I presented 3 pieces based on childhood toys that I was unexpectedly reunited with 20+ years ago, that have been waiting for me to do something with. The first was 3 bottles containing wash water from my childhood dressing up clothes, which just happened to be in pastel colours. The second was a doll, which had been put in a plastic bag to keep it clean while in the loft and a photo of the doll’s face in the plastic bag with the plastic bag danger of suffocation label clearly visible. I presented the doll and the bottles on two plinths made from cardboard boxes quickly wrapped in white paper.

Comments and my response to them after time to reflect:

The plinths: these were not intended to be part of the work, however their very presence and that I had chosen to use them made them part of the work. Although frustrated that the conversation had tuned to the plinths, this was a very important learning point. Did they represent aspiration, was there a point to elevating work on ramshackle DIY plinths to create an interesting tension?

The bottles of washed water: In the first instance I did not explain what these were as I wanted to test what an audience made of them. However I misjudged the title by temporarily calling them “My childhood”. Reactions were to compare them to the work of Pamela Rosenkranz, who bottles Barbie flesh tones and to discuss my “attraction to pastel cleanliness”. I found this really interesting as the colours were random. It was quite a steep learning curve to discuss my work referencing other artists and realising how the random can be seen as a choice and create new references.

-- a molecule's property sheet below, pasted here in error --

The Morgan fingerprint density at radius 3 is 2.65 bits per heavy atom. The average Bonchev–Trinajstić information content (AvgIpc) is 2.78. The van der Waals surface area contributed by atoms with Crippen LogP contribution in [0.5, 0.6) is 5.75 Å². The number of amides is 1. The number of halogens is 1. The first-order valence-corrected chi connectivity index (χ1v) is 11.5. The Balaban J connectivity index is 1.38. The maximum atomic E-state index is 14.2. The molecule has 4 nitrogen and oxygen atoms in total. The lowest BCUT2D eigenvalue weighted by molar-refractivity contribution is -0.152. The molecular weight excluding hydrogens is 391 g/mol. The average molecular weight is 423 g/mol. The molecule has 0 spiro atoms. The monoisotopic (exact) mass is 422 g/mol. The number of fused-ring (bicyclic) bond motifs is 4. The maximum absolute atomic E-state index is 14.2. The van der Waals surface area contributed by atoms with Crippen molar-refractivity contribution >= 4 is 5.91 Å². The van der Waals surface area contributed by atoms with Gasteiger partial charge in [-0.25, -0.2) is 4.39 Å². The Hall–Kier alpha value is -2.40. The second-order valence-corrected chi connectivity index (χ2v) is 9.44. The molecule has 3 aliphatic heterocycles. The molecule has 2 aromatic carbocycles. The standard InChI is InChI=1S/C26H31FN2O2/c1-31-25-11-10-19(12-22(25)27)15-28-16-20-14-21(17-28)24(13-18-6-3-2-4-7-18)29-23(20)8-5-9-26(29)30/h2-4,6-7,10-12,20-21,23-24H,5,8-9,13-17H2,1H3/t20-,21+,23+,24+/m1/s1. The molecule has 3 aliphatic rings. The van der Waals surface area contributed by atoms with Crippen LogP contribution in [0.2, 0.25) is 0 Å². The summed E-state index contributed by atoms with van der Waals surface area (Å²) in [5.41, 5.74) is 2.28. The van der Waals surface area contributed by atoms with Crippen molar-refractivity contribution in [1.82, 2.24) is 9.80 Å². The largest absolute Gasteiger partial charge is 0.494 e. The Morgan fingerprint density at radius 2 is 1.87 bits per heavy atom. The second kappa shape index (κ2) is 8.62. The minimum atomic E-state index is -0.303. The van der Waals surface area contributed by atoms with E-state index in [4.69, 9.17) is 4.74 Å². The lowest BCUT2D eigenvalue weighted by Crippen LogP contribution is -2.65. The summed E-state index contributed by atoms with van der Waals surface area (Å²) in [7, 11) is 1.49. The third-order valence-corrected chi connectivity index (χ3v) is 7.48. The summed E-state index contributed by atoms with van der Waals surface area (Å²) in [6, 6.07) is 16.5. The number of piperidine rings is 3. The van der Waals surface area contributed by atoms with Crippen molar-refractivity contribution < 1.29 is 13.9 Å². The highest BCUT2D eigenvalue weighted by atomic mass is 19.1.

The doll and photo: The doll has been stored in the same bag since it went into the loft around 40 years ago so the bag is very dusty but the doll is clean. I was in two minds whether I should even put her on display as I feel I have made no intervention in the making (I am a maker!). Comments ranged from “Creepy”, to having an Alison Wonderland like quality. References were made to Walter Benjamin around overproduction, consumerism and being protected by “the dust of history”.
This is interesting as I am currently reading Walter Benjamin and my textiles are about our desire to cling on to and define ourself by posessions and to attach our memories (histories) to them. The comments about consumerism are also quite apposite, as I am personally interested in this issue and also, having been born in the 1960's I am one of the first generation of British children to have toys made from modern plastics and to have been actively marketed to through television. I can still remember the adverts for some of my toys.

To conclude: The comment was made that it was difficult to access the work without me talking about it, and yet in writing this I realise that all the comments made about the work either relate to my intellectual interests, the way I think and view the world, and/or the themes in my existing textiles. I may not be able to articulate my practice clearly at the moment as it is undergoing a process of transformation in how I make the art, but the crit has helped me realise I am a lot closer than I thought.

Friday, 4 September 2015

FILM SCREENING - Fully Awake: Black Mountain College (1933-1957)

FILM SCREENING - Fully Awake: Black Mountain College (1933-1957)